How the Eyes Tell Lies
It has long been accepted that in social interactions the gaze of others is important and is related to theory of mind – that is how well we understand the thoughts and intentions of another person and how those thoughts and intentions differ from our own.
Using eye-tracking new research aimed to examine particular parts of eye gaze theory, specifically:
(a) confirm that people can spontaneously use the target of gaze to make inferences about the thoughts and feelings of another person
(b) examine how attention can be flexibly deployed to mislead these inferences
The research team from the University of Essex conducted 2 experiments that would consider these concepts and were able to identify some interesting results:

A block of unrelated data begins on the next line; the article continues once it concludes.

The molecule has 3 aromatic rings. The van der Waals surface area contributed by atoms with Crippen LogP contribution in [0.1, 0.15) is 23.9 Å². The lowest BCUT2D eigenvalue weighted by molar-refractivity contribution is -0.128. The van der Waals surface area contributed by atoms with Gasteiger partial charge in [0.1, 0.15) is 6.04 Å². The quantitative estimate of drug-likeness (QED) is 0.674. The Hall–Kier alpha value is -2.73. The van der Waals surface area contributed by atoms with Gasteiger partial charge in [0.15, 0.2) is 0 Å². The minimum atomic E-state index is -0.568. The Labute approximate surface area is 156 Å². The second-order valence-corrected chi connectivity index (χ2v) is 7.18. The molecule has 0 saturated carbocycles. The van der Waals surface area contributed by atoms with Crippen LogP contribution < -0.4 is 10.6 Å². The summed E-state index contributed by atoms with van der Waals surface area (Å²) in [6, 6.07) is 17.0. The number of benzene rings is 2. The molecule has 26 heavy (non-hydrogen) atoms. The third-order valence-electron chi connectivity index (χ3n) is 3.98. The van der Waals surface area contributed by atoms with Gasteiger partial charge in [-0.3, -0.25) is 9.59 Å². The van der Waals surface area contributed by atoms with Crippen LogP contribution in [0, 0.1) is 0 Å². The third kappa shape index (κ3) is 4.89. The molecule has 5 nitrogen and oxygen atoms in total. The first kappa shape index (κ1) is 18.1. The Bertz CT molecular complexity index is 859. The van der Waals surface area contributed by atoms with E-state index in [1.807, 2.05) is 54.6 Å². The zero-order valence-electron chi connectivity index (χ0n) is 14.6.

The results confirmed that people were able to read the minds of someone in the preference task by watching the person’s eye movements.
That is to say that an observer watching the eye movement of somebody was able to identify preferences just from watching the persons eyes – ultimately that we make inferences from gazes that are accurate.
The researchers were also able to show that it was possible to mislead the observers:
More specifically, behavior in the Lie trials provides strong evidence that people can moderate their gaze behavior according to the demands of the social situation—in this case to mislead an observer
The results from the experiments may be of use in the future:
For example.. the use of gaze as a model in learning, expertise, and problem solving.
In several studies across different domains it has been shown that participants in skilled visual search tasks can improve if shown the eye movements of an expert